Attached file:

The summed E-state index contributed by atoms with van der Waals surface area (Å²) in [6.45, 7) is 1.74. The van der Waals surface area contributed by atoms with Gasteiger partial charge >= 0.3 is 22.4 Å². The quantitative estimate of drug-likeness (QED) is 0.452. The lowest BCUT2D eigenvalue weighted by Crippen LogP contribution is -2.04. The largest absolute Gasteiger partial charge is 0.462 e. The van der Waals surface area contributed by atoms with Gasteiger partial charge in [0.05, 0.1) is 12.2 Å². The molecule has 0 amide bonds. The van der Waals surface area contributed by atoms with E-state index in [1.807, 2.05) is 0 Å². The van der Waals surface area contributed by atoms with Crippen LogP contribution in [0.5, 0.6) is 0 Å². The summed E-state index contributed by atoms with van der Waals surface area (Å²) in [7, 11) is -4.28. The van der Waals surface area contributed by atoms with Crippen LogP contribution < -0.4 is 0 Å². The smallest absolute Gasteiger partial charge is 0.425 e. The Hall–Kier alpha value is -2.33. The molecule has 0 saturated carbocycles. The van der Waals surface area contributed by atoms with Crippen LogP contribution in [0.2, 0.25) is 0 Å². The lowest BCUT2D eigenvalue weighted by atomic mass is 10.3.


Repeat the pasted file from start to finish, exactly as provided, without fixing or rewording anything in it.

The summed E-state index contributed by atoms with van der Waals surface area (Å²) in [6.45, 7) is 1.74. The van der Waals surface area contributed by atoms with Gasteiger partial charge >= 0.3 is 22.4 Å². The quantitative estimate of drug-likeness (QED) is 0.452. The lowest BCUT2D eigenvalue weighted by Crippen LogP contribution is -2.04. The largest absolute Gasteiger partial charge is 0.462 e. The van der Waals surface area contributed by atoms with Gasteiger partial charge in [0.05, 0.1) is 12.2 Å². The molecule has 0 amide bonds. The van der Waals surface area contributed by atoms with E-state index in [1.807, 2.05) is 0 Å². The van der Waals surface area contributed by atoms with Crippen LogP contribution in [0.5, 0.6) is 0 Å². The summed E-state index contributed by atoms with van der Waals surface area (Å²) in [7, 11) is -4.28. The van der Waals surface area contributed by atoms with Crippen LogP contribution < -0.4 is 0 Å². The smallest absolute Gasteiger partial charge is 0.425 e. The Hall–Kier alpha value is -2.33. The molecule has 0 saturated carbocycles. The van der Waals surface area contributed by atoms with Crippen LogP contribution in [0.2, 0.25) is 0 Å². The lowest BCUT2D eigenvalue weighted by atomic mass is 10.3.